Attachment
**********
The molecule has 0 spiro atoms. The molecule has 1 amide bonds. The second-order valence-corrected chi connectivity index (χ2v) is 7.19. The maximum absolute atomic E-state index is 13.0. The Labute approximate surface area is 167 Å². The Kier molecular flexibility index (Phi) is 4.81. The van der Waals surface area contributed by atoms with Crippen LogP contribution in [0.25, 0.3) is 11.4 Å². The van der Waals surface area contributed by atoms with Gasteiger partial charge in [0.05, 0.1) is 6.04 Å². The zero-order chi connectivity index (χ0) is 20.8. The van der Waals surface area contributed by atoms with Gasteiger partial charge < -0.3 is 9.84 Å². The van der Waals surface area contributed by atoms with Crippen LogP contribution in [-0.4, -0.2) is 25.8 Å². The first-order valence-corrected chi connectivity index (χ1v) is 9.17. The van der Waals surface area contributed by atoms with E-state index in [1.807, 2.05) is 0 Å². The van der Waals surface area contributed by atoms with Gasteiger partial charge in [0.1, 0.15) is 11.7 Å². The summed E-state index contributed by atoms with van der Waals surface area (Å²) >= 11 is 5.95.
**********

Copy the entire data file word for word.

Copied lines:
The molecule has 0 spiro atoms. The molecule has 1 amide bonds. The second-order valence-corrected chi connectivity index (χ2v) is 7.19. The maximum absolute atomic E-state index is 13.0. The Labute approximate surface area is 167 Å². The Kier molecular flexibility index (Phi) is 4.81. The van der Waals surface area contributed by atoms with Crippen LogP contribution in [0.25, 0.3) is 11.4 Å². The van der Waals surface area contributed by atoms with Gasteiger partial charge in [0.05, 0.1) is 6.04 Å². The zero-order chi connectivity index (χ0) is 20.8. The van der Waals surface area contributed by atoms with Gasteiger partial charge < -0.3 is 9.84 Å². The van der Waals surface area contributed by atoms with Crippen LogP contribution in [-0.4, -0.2) is 25.8 Å². The first-order valence-corrected chi connectivity index (χ1v) is 9.17. The van der Waals surface area contributed by atoms with E-state index in [1.807, 2.05) is 0 Å². The van der Waals surface area contributed by atoms with Gasteiger partial charge in [0.1, 0.15) is 11.7 Å². The summed E-state index contributed by atoms with van der Waals surface area (Å²) >= 11 is 5.95.